I am pretty sure that this is miles apart from the bad-ass, cool, calculating and sovereign Darth Vader that many fans were expecting to see. But the thing is, just like the Empire never was cool similarly Vader also never was. The weaknesses that led to Anakin’s fall morphed exactly into the strengths that allowed for his redemption. The Prequels wanted to show us these weaknesses and to shed light on how such weaknesses could also turn into great strengths. Jake Lloyd and Hayden Christensen’s acting portrays this far beyond merely adequate. Anakin Skywalker is emotionally insecure and damaged by his early years, he is wooden and stiff yet naively open-hearted and awkward when facing the love of his life and finally he is fanatically zealous, extremely attached to and battle-ready to protect the ones he loves. This may not have been the Anakin you were expecting, but it is the one who is properly acted out by Lloyd and Christensen.
12 thoughts on “Lloyd & Christensen’s Anakin Skywalker”
Brilliant – the writing, the analogy and diagnosing the condition of those who complain about so many prequel truths. Anakin is not polished, Anakin is awkward and damaged. The prequels reflect the era – beautiful designs from ships to clothing and likewise the OT is down and dirty because that’s all that was left for the good guys – used, battle-weary everything.
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Thank you so much ☺️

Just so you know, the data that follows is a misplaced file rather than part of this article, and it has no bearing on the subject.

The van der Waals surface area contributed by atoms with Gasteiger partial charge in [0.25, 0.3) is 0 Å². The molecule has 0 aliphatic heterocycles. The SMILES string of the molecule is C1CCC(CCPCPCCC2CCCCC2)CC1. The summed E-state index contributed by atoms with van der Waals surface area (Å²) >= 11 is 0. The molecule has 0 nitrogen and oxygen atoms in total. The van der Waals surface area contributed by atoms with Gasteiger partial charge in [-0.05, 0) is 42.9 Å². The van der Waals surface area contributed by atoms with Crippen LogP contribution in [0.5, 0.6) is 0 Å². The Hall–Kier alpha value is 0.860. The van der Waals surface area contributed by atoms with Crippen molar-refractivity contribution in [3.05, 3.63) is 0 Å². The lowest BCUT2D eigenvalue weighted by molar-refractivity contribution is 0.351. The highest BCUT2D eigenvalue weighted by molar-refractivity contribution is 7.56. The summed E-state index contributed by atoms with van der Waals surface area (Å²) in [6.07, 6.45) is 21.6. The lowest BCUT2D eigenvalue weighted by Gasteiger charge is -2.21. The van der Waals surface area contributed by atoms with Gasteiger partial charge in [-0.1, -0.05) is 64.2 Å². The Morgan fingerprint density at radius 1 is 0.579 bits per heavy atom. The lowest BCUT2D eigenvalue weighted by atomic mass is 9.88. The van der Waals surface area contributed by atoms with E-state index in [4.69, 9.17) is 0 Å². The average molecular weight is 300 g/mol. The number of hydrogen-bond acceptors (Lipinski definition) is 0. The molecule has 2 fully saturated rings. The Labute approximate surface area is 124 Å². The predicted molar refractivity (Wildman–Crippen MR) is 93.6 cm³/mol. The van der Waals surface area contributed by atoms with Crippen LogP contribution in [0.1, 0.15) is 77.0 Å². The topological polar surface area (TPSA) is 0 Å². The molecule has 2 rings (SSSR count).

My thoughts exactly!!!! Bravo to you my kind fellow person!!
Thank you ☺️
I’ve always said that choking someone for failing you is less coldly disposing of uselessness as it is throwing a temper tantrum and breaking your toys. Once you have the whole picture, the character is consistent (or, at least, the evolution is) across the six films.
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This is actually great and something I’ve thought for years. Like, what kind of person would completely abandon their identity and refuse any whisper of it? Not someone completely whole tbh. Lucas once said that he wanted to deconstruct the larger than life badass persona of Vader and that’s who Anakin is: a deconstruction. And, I like it that way. Vader is what Anakin created to not have to deal with himself; it’s a construction. People were disappointed at the lack of normative masculinity (stoic badassness for example) in Anakin when that’s what they were expecting. But, that’s a good thing. Good essay.
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Excellently stated! I never thought of Vader as being cool. I was initially disinterested him (he’s the villain) and then later I became curious about him. He’s Luke’s father-there has to be more him than just darkness. What Lucas gave us was a complex, sympathetic and tragic hero in the tradition of Bewoulf and Hamlet.